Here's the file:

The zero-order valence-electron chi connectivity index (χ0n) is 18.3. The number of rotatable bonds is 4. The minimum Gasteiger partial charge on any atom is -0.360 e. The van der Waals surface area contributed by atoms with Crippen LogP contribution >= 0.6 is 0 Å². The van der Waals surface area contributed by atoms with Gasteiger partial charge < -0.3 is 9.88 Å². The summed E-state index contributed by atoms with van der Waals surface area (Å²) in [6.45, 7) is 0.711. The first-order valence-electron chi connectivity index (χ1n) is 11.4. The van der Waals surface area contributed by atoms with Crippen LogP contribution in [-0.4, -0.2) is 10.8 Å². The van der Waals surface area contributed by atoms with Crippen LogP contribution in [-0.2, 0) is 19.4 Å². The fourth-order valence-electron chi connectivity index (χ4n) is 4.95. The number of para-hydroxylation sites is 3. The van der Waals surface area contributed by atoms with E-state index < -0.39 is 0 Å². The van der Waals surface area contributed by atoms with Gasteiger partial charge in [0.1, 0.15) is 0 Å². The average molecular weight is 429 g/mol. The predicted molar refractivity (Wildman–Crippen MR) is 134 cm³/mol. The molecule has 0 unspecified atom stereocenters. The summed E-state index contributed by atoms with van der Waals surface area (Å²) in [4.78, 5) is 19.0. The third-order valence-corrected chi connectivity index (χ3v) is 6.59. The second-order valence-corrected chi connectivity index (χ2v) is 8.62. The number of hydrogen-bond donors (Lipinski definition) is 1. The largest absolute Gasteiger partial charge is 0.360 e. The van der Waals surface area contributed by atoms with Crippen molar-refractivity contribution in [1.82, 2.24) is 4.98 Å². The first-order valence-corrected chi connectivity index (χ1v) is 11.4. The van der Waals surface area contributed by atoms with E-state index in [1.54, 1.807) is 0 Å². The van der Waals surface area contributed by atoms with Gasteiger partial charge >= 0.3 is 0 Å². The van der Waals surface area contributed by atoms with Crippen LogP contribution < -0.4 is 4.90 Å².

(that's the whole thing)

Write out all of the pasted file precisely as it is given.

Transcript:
The zero-order valence-electron chi connectivity index (χ0n) is 18.3. The number of rotatable bonds is 4. The minimum Gasteiger partial charge on any atom is -0.360 e. The van der Waals surface area contributed by atoms with Crippen LogP contribution >= 0.6 is 0 Å². The van der Waals surface area contributed by atoms with Gasteiger partial charge < -0.3 is 9.88 Å². The summed E-state index contributed by atoms with van der Waals surface area (Å²) in [6.45, 7) is 0.711. The first-order valence-electron chi connectivity index (χ1n) is 11.4. The van der Waals surface area contributed by atoms with Crippen LogP contribution in [-0.4, -0.2) is 10.8 Å². The van der Waals surface area contributed by atoms with Crippen LogP contribution in [-0.2, 0) is 19.4 Å². The fourth-order valence-electron chi connectivity index (χ4n) is 4.95. The number of para-hydroxylation sites is 3. The van der Waals surface area contributed by atoms with E-state index < -0.39 is 0 Å². The van der Waals surface area contributed by atoms with Gasteiger partial charge in [0.1, 0.15) is 0 Å². The average molecular weight is 429 g/mol. The predicted molar refractivity (Wildman–Crippen MR) is 134 cm³/mol. The molecule has 0 unspecified atom stereocenters. The summed E-state index contributed by atoms with van der Waals surface area (Å²) in [4.78, 5) is 19.0. The third-order valence-corrected chi connectivity index (χ3v) is 6.59. The second-order valence-corrected chi connectivity index (χ2v) is 8.62. The number of hydrogen-bond donors (Lipinski definition) is 1. The largest absolute Gasteiger partial charge is 0.360 e. The van der Waals surface area contributed by atoms with Crippen molar-refractivity contribution in [1.82, 2.24) is 4.98 Å². The first-order valence-corrected chi connectivity index (χ1v) is 11.4. The van der Waals surface area contributed by atoms with E-state index in [1.54, 1.807) is 0 Å². The van der Waals surface area contributed by atoms with Gasteiger partial charge >= 0.3 is 0 Å². The van der Waals surface area contributed by atoms with Crippen LogP contribution < -0.4 is 4.90 Å².